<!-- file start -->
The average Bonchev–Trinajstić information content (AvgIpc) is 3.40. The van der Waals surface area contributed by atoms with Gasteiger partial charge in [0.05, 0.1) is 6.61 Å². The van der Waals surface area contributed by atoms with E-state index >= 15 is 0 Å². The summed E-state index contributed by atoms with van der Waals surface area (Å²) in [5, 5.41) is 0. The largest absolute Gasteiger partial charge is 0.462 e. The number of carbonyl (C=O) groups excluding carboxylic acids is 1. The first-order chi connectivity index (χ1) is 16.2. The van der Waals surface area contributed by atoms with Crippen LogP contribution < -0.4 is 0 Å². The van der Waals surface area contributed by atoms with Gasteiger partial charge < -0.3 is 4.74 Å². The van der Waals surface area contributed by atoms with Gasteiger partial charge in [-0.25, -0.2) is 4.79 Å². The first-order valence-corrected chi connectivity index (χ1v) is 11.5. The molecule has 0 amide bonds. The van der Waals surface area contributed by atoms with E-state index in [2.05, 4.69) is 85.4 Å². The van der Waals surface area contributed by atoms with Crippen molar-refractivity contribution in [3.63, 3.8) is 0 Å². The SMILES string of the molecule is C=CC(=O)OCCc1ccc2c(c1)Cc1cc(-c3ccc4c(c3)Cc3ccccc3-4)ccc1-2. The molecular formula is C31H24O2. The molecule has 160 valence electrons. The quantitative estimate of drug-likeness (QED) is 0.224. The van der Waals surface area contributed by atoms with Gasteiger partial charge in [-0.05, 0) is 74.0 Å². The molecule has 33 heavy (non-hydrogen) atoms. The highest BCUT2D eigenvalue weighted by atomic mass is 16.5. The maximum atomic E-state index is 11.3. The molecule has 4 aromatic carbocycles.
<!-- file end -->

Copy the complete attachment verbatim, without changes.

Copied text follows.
The average Bonchev–Trinajstić information content (AvgIpc) is 3.40. The van der Waals surface area contributed by atoms with Gasteiger partial charge in [0.05, 0.1) is 6.61 Å². The van der Waals surface area contributed by atoms with E-state index >= 15 is 0 Å². The summed E-state index contributed by atoms with van der Waals surface area (Å²) in [5, 5.41) is 0. The largest absolute Gasteiger partial charge is 0.462 e. The number of carbonyl (C=O) groups excluding carboxylic acids is 1. The first-order chi connectivity index (χ1) is 16.2. The van der Waals surface area contributed by atoms with Crippen LogP contribution < -0.4 is 0 Å². The van der Waals surface area contributed by atoms with Gasteiger partial charge < -0.3 is 4.74 Å². The van der Waals surface area contributed by atoms with Gasteiger partial charge in [-0.25, -0.2) is 4.79 Å². The first-order valence-corrected chi connectivity index (χ1v) is 11.5. The molecule has 0 amide bonds. The van der Waals surface area contributed by atoms with E-state index in [2.05, 4.69) is 85.4 Å². The van der Waals surface area contributed by atoms with Crippen molar-refractivity contribution in [3.63, 3.8) is 0 Å². The SMILES string of the molecule is C=CC(=O)OCCc1ccc2c(c1)Cc1cc(-c3ccc4c(c3)Cc3ccccc3-4)ccc1-2. The molecular formula is C31H24O2. The molecule has 160 valence electrons. The quantitative estimate of drug-likeness (QED) is 0.224. The van der Waals surface area contributed by atoms with Gasteiger partial charge in [-0.05, 0) is 74.0 Å². The molecule has 33 heavy (non-hydrogen) atoms. The highest BCUT2D eigenvalue weighted by atomic mass is 16.5. The maximum atomic E-state index is 11.3. The molecule has 4 aromatic carbocycles.